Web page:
Companies that paid over $1 million to stop GMO labels on foodsS

If you live in the U.S., it's likely that you eat a lot of GMO foods, and there is plenty of scientific evidence that these foods are perfectly safe. Still, many consumers want GMO foods to be labeled, simply because they want to know whether their food is the product of genetic engineering or not.

Enter California's Proposition 37, which would require stores and vendors to label GMO foods. Already there is a giant list of companies (mostly outside California) who are contributing massively to the campaign to stop the labeling. Here are the biggest contributors to the "No on 37" campaign, who each donated more than $1 million. The list reads like a who's who of the US food and agribusiness industries:

MONSANTO COMPANY
$4,208,000.00

E.I. DUPONT DE NEMOURS & CO.
$4,025,200.00

PEPSICO, INC.
$1,716,300.00

BASF PLANT SCIENCE
$1,642,300.00

BAYER CROPSCIENCE
$1,618,400.00

DOW AGROSCIENCES LLC
$1,184,800.00

NESTLE USA, INC.
$1,169,400.00

COCA-COLA NORTH AMERICA
$1,164,400.00

CONAGRA FOODS
$1,076,700.00

Here are a few of the top contributors who paid less than a million:

SYNGENTA CORPORATION
$821,300.00

KELLOGG COMPANY
$632,500.00

GENERAL MILLS, INC.
$519,401.17

HERSHEY COMPANY
$395,100.00

THE J.M. SMUCKER COMPANY
$388,000.00

COUNCIL FOR BIOTECHNOLOGY INFORMATION
$375,000.00

GROCERY MANUFACTURERS ASSOCIATION
$375,000.00

HORMEL FOODS CORPORATION
$374,300.00

BIMBO BAKERIES USA
$338,300.00

OCEAN SPRAY CRANBERRIES, INC.
$301,553.21

PINNACLE FOODS GROUP LLC
$266,100.00

I've always been strongly in favor of GMOs, largely because they can lead to more sustainable farms and healthier foods. And I can understand why companies fear that GMO labeling will alarm potential buyers, since some people have a knee-jerk negative reaction to genetic engineering. Still, it doesn't help GMO makers' cause when they are so nakedly opposing the idea of informing the public about what is a GMO and what isn't. The San Francisco Chronicle reports:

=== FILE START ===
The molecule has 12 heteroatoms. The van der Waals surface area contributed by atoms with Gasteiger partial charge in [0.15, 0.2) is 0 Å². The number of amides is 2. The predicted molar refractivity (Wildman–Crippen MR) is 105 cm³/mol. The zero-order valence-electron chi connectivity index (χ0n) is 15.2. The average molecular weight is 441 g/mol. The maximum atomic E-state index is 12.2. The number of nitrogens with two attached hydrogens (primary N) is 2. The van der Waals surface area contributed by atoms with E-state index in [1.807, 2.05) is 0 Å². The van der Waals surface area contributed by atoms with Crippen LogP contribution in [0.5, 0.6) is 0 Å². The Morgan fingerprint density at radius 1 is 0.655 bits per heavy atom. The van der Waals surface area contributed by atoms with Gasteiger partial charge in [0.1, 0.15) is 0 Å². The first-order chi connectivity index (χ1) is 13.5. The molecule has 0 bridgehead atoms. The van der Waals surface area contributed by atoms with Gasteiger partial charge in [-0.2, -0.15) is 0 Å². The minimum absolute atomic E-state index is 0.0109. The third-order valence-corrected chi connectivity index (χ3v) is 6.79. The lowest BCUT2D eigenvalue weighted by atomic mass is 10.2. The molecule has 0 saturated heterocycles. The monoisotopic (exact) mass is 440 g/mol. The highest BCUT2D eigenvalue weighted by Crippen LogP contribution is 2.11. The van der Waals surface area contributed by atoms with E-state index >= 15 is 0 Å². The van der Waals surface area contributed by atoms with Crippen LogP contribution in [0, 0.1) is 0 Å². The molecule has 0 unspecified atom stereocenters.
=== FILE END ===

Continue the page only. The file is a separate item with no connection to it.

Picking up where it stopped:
About 70 to 80 percent of processed foods sold in the United States are made with genetically engineered ingredients, including corn, soybeans, sugar beets and cotton oil. Many of these crops have been genetically altered in the laboratory to make them more resistant to pests and invasive weeds, reducing the need for chemical pesticides and making the crops better suited to survive periods of bad weather. Genetically modified crops also significantly increase per-acre yields, reducing the demand for farmland.

If the California measure passes, processed genetically engineered food products would include the words "Partially produced with genetic engineering" on either the front or back label. For whole foods, such as sweet corn and salmon, grocers would be required to have a sign on the shelf. Manufacturers and stores would have 18 months to make the change. Products such as alcohol, most meats, eggs and dairy would be exempt.

The Chron also quotes UCLA molecular biologist Bob Goldberg, who told the paper, "Bioengineered crops are the safest crops in the world. We've been testing them for 40 years. They're like the Model T Ford. There is not one credible scientist working on this that would call it unsafe."

This makes it even more bizarre that companies are balking at GMO labels being included along with every other piece of health information on foods, like ingredients and nutritional information. Again, resisting the labels makes the GMO industry look like they have something to hide, which ultimately undermines their stated goal of making Americans more comfortable with the fact that we've been eating GMOs for decades.